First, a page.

And that’s the thing, if you listen and you’re just careful with it. And I often feel like people get so defensive of, well, we only want certain people here, and we want to be really VIP. And my thing is like, yeah, whoever wants to come and you want to build content here because that’s what- Do we create Christmas magic? Yes. Do we create incredible experiences? Yes. A huge amount of our value is our ability to create content for our property. And I feel like it’s the most undervalued aspect of what we do.

And on a daily basis, every single day, even the mom or the dad who has 400 followers, who makes a post of their kids at SNOWDAY, tags them all, go takes a photo of the Christmas tree, those 400 followers they have, 200 of them like the photo, and all 200 of those people are the exact demographic that will come to your property once they see that. And you cannot put a price tag on that. Because you can put an ad in a magazine. I don’t know who sees that. It’s so complicated to quantify that. But once you are able to create something where people are paying to be there, specifically taking photos, specifically tagging it, and that’s happening a thousand times a day, that’s such a powerful thing. There’s no way to even think about that.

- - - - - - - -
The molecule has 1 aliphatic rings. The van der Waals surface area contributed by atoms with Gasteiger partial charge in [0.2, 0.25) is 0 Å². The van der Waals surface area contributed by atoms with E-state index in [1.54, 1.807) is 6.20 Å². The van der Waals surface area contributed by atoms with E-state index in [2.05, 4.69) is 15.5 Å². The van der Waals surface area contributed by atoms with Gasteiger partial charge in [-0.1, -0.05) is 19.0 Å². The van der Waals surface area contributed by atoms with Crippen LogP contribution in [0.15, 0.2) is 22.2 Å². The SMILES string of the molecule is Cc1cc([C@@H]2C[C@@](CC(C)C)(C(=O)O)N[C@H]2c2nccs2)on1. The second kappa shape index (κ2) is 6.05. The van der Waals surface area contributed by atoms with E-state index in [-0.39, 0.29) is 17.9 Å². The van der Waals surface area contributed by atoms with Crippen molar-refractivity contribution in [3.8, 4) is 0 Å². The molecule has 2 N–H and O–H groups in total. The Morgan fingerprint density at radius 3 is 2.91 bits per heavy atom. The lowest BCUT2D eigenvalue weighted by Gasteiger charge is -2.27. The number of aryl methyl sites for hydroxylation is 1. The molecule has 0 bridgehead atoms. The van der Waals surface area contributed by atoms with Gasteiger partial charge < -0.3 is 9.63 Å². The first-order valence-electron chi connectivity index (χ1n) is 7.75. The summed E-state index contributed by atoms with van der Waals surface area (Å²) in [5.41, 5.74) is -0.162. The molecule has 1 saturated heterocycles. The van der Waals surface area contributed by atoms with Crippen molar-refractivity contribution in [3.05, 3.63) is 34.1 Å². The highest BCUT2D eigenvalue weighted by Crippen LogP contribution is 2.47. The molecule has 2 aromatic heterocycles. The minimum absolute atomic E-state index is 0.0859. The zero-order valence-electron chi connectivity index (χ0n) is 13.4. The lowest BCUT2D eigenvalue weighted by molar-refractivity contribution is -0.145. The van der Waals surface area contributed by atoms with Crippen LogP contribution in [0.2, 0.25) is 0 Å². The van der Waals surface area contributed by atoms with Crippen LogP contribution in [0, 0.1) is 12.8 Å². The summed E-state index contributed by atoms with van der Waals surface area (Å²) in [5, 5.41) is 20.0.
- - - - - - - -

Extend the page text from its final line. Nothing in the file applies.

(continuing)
Steelman: You’re exactly right, Scott. But that’s what’s so great about our partnership between SNOWDAY Dallas and Trademark Property Company, is the fact that we value that because we think being involved in the community and being great stewards is really what our company is all about. So when we can offer and work together with another partner and create these magical moments, we know we’ve been successful in creating a magical holiday experience. And that’s truly what our goal is, to make sure that when people come, they have a memorable experience and it creates a lot of loyalty and customers for life.

Redman:  Oh, for sure. It has been a great partnership and really it shows in the ability to do things like that or even just being able to have after hours parties for people who are great at TikTok and that kind of stuff. And there’s definitely a vision there for that.

Steelman: And if we want to see more about SNOWDAY, we can always go to your Instagram page at SNOWDAY.